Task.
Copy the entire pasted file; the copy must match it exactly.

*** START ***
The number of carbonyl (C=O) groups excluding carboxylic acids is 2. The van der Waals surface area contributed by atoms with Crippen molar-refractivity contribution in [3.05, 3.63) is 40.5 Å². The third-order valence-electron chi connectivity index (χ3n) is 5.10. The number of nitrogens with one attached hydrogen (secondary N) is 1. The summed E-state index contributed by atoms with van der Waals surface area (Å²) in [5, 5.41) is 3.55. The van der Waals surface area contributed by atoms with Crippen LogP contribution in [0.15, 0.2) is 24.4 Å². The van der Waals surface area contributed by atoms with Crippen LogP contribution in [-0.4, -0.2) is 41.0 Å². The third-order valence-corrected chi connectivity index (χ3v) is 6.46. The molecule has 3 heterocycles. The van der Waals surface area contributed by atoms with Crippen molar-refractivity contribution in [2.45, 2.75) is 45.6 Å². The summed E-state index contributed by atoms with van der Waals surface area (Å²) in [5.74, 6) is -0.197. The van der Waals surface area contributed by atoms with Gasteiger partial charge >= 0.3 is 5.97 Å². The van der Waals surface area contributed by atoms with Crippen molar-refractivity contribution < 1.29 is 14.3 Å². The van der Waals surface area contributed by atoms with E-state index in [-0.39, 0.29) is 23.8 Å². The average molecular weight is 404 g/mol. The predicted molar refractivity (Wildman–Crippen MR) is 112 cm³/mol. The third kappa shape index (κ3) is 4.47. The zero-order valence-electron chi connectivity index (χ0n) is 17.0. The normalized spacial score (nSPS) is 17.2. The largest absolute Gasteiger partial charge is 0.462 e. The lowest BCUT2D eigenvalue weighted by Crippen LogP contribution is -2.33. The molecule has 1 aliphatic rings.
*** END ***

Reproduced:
The number of carbonyl (C=O) groups excluding carboxylic acids is 2. The van der Waals surface area contributed by atoms with Crippen molar-refractivity contribution in [3.05, 3.63) is 40.5 Å². The third-order valence-electron chi connectivity index (χ3n) is 5.10. The number of nitrogens with one attached hydrogen (secondary N) is 1. The summed E-state index contributed by atoms with van der Waals surface area (Å²) in [5, 5.41) is 3.55. The van der Waals surface area contributed by atoms with Crippen LogP contribution in [0.15, 0.2) is 24.4 Å². The van der Waals surface area contributed by atoms with Crippen LogP contribution in [-0.4, -0.2) is 41.0 Å². The third-order valence-corrected chi connectivity index (χ3v) is 6.46. The molecule has 3 heterocycles. The van der Waals surface area contributed by atoms with Crippen molar-refractivity contribution in [2.45, 2.75) is 45.6 Å². The summed E-state index contributed by atoms with van der Waals surface area (Å²) in [5.74, 6) is -0.197. The van der Waals surface area contributed by atoms with Gasteiger partial charge >= 0.3 is 5.97 Å². The van der Waals surface area contributed by atoms with Crippen molar-refractivity contribution < 1.29 is 14.3 Å². The van der Waals surface area contributed by atoms with E-state index in [-0.39, 0.29) is 23.8 Å². The average molecular weight is 404 g/mol. The predicted molar refractivity (Wildman–Crippen MR) is 112 cm³/mol. The third kappa shape index (κ3) is 4.47. The zero-order valence-electron chi connectivity index (χ0n) is 17.0. The normalized spacial score (nSPS) is 17.2. The largest absolute Gasteiger partial charge is 0.462 e. The lowest BCUT2D eigenvalue weighted by Crippen LogP contribution is -2.33. The molecule has 1 aliphatic rings.